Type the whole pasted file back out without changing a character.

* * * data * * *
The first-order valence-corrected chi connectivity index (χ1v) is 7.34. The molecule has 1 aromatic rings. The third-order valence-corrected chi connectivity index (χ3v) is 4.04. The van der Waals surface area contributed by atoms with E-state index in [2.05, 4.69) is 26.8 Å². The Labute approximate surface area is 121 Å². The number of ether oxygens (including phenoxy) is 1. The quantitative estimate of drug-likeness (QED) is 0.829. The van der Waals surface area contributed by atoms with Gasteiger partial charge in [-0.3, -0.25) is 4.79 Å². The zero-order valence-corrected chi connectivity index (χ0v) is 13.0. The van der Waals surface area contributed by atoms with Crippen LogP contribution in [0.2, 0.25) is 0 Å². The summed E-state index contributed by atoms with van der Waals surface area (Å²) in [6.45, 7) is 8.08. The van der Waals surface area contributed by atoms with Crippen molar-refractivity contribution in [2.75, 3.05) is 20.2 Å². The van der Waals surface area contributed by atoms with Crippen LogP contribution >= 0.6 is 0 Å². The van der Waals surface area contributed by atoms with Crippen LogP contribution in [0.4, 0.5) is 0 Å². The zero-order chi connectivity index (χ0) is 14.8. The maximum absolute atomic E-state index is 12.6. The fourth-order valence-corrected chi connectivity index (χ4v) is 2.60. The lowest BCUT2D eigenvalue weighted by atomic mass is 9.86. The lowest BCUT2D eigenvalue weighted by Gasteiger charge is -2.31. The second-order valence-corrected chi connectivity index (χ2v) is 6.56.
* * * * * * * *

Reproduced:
The first-order valence-corrected chi connectivity index (χ1v) is 7.34. The molecule has 1 aromatic rings. The third-order valence-corrected chi connectivity index (χ3v) is 4.04. The van der Waals surface area contributed by atoms with E-state index in [2.05, 4.69) is 26.8 Å². The Labute approximate surface area is 121 Å². The number of ether oxygens (including phenoxy) is 1. The quantitative estimate of drug-likeness (QED) is 0.829. The van der Waals surface area contributed by atoms with Gasteiger partial charge in [-0.3, -0.25) is 4.79 Å². The zero-order valence-corrected chi connectivity index (χ0v) is 13.0. The van der Waals surface area contributed by atoms with Crippen LogP contribution in [0.2, 0.25) is 0 Å². The summed E-state index contributed by atoms with van der Waals surface area (Å²) in [6.45, 7) is 8.08. The van der Waals surface area contributed by atoms with Crippen molar-refractivity contribution in [2.75, 3.05) is 20.2 Å². The van der Waals surface area contributed by atoms with Crippen LogP contribution >= 0.6 is 0 Å². The van der Waals surface area contributed by atoms with Crippen LogP contribution in [0.4, 0.5) is 0 Å². The zero-order chi connectivity index (χ0) is 14.8. The maximum absolute atomic E-state index is 12.6. The fourth-order valence-corrected chi connectivity index (χ4v) is 2.60. The lowest BCUT2D eigenvalue weighted by atomic mass is 9.86. The lowest BCUT2D eigenvalue weighted by Gasteiger charge is -2.31. The second-order valence-corrected chi connectivity index (χ2v) is 6.56.